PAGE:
This reminded me, on the other hand, of two cartoon drawings made by Grayson Perry that I found in his book: ‘Playing to the gallery’. In the chapter: ‘Does democracy have a bad taste’, Perry brings two sketches on which we can see a couple looking at Chuck Close’s painting and a cartoon strip that surrounds it. On the first strip, a comment made by a couple, says: Ooh, That is clever, looks just like a photograph. I wish I could draw as well as that. On the second one, a different couple (holding glasses of wine that implies connections with the artworld) mentions: I love these early Chuck Close drawings, they say so much about the redundancy of artistic skill, the blank futility of all that effort.
In a way, I felt like two people were writing the review. So to speak, ‘a regular visitor’ and an art critic. A critic prevailed. I finished with the text of Adrian Searle.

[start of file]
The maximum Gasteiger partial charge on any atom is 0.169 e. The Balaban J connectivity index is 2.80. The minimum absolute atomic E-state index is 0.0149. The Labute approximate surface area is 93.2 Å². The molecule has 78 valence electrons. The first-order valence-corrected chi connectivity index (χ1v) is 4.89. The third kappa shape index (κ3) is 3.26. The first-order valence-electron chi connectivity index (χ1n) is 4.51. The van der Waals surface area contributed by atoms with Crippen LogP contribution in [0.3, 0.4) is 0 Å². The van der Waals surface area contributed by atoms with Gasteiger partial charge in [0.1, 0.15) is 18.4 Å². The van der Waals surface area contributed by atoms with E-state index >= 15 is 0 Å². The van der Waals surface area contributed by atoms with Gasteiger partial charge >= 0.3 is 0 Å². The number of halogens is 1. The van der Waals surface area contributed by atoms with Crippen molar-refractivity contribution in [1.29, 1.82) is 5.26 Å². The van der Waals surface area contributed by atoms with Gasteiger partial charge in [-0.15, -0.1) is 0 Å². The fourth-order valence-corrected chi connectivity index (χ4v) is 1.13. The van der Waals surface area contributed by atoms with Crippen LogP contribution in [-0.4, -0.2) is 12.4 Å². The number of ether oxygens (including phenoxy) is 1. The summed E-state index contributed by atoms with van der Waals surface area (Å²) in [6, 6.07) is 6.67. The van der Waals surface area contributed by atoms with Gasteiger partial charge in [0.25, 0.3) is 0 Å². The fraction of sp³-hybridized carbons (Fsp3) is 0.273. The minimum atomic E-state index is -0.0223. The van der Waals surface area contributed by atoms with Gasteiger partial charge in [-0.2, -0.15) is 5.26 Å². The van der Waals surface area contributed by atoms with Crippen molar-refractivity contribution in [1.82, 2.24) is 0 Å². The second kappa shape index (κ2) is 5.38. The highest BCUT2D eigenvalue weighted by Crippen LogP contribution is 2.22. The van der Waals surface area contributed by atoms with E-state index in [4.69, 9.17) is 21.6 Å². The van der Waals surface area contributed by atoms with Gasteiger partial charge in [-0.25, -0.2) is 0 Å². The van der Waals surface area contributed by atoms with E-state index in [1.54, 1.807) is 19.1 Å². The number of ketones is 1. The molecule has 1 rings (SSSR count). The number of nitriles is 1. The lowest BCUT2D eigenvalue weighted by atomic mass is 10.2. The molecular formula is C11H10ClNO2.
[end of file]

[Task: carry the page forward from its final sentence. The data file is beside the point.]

I’ve changed the page and started with an interview with Steyerl titled: The Serpentine’s Sackler gallery should be unnamed. Here, Hettie Judath begins by outlining the context where the interview and the exhibition take place. She writes: ’This is the glam version of Kensington, all Fendi bags and Belstaff jackets. But what interests my dining companion, the German artist Hito Steyerl, is what happens when you dig beneath Kensington’s upper crust’.
After that, she described closer the silhouette of the artist – although relatively unknown in the UK, she is already acknowledged by the art world; for example, her name is listed in ArtReview magazine’s Power 100. She suggestively builds an interviewee’s authority gradually changing the topic. Now it’s time to discuss the exhibition. Augmented reality, monitors, and smartphone screens – it is a mixture of digital and real. Here, futuristic, fictional plants intertwine with the interviews of the people walking on Kensington park, the soundtrack with the artist’s voice & calming ambient music.